The impact of comorbid gastroesophageal reflux disease on endoscopic sinus surgery quality-of-life outcomes

Adam S. Deconde, Jess C. Mace, Timothy Smith

Research output: Contribution to journalArticle

11 Citations (Scopus)

Abstract

Background: Chronic rhinosinusitis (CRS) and gastroesophageal reflux disease (GERD) are common entities that overlap in patient demographics. The pathophysiologic role of GERD has yet to be elucidated, but it is postulated that extraesophageal reflux may contribute to worsening symptoms of CRS. This study seeks to investigate whether patients with CRS with and without a history of GERD experience comparable quality-of-life (QOL) improvement after endoscopic sinus surgery (ESS). Methods: An adult cohort (n = 229) with medically refractory CRS was prospectively assessed following ESS using 3 disease-specific QOL constructs. A patient subset with a history of comorbid GERD was retrospectively identified (n = 72) and preoperative and postoperative QOL were compared to patients without GERD (n = 157). Results: Patients with comorbid GERD and CRS were comparable across all baseline patient characteristics (p > 0.050) with the exception of patients with a history of GERD; those patients were less likely to have undergone allergy testing (p <0.002) and were older (53.8 years vs 47.6; p <0.002). Similarly, baseline objective and subjective measures of disease were comparable between patients with CRS with and without GERD (p > 0.050). Both groups experienced significant QOL improvement across all QOL constructs (p ≤ 0.021), and no difference was detected in the magnitude of that improvement between patients with and without a history of GERD (p > 0.050). Similarly, patients on active medical therapy for GERD (n = 49) had QOL gaihttp://www.nytimes.com/2012/06/19/us/asians-surpass-hispanics-as-biggest-immigrant-wave.html?_r=0ns comparable to patients not reporting GERD medical therapy (p > 0.050). Conclusion: Patients electing ESS for CRS with and without comorbid GERD have comparable baseline characteristics and QOL outcomes following surgery.

Original languageEnglish (US)
Pages (from-to)663-669
Number of pages7
JournalInternational Forum of Allergy and Rhinology
Volume4
Issue number8
DOIs
StatePublished - 2014

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Gastroesophageal Reflux
Quality of Life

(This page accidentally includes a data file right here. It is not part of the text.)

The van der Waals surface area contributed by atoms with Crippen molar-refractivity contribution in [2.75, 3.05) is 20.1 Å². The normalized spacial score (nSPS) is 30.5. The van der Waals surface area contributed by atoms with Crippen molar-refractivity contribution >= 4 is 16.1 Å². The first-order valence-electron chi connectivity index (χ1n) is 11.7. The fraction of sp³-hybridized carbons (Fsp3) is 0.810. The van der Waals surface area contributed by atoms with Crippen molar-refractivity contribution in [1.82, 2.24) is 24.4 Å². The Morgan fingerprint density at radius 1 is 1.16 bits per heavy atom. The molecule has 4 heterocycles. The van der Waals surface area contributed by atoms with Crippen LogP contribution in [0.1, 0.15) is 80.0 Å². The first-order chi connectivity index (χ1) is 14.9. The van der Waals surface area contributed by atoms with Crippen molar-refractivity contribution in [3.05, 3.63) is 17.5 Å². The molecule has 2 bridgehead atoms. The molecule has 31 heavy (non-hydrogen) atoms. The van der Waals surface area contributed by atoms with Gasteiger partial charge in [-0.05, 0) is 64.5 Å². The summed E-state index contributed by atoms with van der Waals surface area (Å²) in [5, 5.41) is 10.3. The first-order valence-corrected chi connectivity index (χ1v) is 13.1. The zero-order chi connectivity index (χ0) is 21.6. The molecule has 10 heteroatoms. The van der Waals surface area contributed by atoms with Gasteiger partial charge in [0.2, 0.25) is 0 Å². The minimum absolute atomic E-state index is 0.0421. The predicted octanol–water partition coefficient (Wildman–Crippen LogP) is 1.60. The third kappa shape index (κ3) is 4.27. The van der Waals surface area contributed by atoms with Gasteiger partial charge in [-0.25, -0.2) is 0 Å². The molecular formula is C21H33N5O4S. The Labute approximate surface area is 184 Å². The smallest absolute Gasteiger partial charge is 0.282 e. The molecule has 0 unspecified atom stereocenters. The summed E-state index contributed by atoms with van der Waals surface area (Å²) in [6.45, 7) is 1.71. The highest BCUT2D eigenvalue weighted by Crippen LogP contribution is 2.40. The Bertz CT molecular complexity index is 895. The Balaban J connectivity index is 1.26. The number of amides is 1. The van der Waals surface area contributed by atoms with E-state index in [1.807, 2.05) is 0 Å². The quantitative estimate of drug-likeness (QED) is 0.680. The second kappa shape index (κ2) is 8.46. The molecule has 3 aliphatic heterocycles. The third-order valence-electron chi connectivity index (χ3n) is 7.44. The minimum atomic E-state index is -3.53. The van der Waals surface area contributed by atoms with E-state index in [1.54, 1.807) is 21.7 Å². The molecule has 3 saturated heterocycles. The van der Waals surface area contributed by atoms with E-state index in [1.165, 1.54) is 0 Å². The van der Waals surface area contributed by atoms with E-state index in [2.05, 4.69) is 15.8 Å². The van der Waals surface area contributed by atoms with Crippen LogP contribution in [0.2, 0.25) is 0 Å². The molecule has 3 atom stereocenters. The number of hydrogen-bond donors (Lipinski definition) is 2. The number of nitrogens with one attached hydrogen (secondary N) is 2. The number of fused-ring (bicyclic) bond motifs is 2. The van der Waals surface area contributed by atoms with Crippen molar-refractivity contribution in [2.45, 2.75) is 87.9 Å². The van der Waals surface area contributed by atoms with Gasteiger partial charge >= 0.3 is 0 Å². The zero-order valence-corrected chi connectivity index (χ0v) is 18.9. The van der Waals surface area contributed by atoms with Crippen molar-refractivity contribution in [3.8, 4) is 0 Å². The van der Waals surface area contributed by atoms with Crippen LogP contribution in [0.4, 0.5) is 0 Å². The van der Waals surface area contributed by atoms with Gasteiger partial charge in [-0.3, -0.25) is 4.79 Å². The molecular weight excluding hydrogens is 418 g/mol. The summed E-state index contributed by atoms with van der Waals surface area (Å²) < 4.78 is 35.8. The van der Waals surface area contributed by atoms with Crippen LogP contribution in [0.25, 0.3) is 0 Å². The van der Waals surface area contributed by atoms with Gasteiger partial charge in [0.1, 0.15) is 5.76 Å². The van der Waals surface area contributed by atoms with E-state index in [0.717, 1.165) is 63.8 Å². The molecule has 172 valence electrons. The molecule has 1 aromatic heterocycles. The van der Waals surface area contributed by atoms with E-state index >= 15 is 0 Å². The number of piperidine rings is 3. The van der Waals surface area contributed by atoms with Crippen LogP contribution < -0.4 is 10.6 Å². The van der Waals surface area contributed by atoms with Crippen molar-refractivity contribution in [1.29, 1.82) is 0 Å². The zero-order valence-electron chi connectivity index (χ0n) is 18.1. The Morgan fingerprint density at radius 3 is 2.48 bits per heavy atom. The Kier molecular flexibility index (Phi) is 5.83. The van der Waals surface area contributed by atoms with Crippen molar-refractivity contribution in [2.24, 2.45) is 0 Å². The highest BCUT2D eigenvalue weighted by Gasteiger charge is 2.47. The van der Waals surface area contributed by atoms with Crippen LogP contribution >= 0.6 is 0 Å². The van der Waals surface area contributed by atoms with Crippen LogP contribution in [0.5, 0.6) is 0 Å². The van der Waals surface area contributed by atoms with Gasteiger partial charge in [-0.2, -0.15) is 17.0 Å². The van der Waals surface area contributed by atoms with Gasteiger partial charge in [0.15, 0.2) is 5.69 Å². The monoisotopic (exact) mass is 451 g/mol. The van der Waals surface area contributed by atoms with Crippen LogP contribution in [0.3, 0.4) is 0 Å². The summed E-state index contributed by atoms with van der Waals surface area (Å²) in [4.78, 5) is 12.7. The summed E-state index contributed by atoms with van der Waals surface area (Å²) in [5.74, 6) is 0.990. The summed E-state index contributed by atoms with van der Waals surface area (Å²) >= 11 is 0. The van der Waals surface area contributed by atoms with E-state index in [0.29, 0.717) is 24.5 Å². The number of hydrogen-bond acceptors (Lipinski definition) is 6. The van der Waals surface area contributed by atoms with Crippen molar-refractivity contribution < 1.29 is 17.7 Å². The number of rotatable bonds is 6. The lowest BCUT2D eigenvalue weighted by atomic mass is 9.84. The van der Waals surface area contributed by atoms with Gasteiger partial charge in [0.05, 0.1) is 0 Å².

Quality Improvement
Hispanic Americans
Hypersensitivity
Demography

Keywords

  • Confounding factors
  • Endoscopy
  • Gastroesophageal reflux
  • Outcome assessment
  • Quality of life
  • Sinusitis

ASJC Scopus subject areas

  • Immunology and Allergy
  • Otorhinolaryngology
  • Medicine(all)

Cite this

The impact of comorbid gastroesophageal reflux disease on endoscopic sinus surgery quality-of-life outcomes. / Deconde, Adam S.; Mace, Jess C.; Smith, Timothy.

In: International Forum of Allergy and Rhinology, Vol. 4, No. 8, 2014, p. 663-669.

Research output: Contribution to journalArticle

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abstract = "Background: Chronic rhinosinusitis (CRS) and gastroesophageal reflux disease (GERD) are common entities that overlap in patient demographics. The pathophysiologic role of GERD has yet to be elucidated, but it is postulated that extraesophageal reflux may contribute to worsening symptoms of CRS. This study seeks to investigate whether patients with CRS with and without a history of GERD experience comparable quality-of-life (QOL) improvement after endoscopic sinus surgery (ESS). Methods: An adult cohort (n = 229) with medically refractory CRS was prospectively assessed following ESS using 3 disease-specific QOL constructs. A patient subset with a history of comorbid GERD was retrospectively identified (n = 72) and preoperative and postoperative QOL were compared to patients without GERD (n = 157). Results: Patients with comorbid GERD and CRS were comparable across all baseline patient characteristics (p > 0.050) with the exception of patients with a history of GERD; those patients were less likely to have undergone allergy testing (p <0.002) and were older (53.8 years vs 47.6; p <0.002). Similarly, baseline objective and subjective measures of disease were comparable between patients with CRS with and without GERD (p > 0.050). Both groups experienced significant QOL improvement across all QOL constructs (p ≤ 0.021), and no difference was detected in the magnitude of that improvement between patients with and without a history of GERD (p > 0.050). Similarly, patients on active medical therapy for GERD (n = 49) had QOL gaihttp://www.nytimes.com/2012/06/19/us/asians-surpass-hispanics-as-biggest-immigrant-wave.html?_r=0ns comparable to patients not reporting GERD medical therapy (p > 0.050). Conclusion: Patients electing ESS for CRS with and without comorbid GERD have comparable baseline characteristics and QOL outcomes following surgery.",
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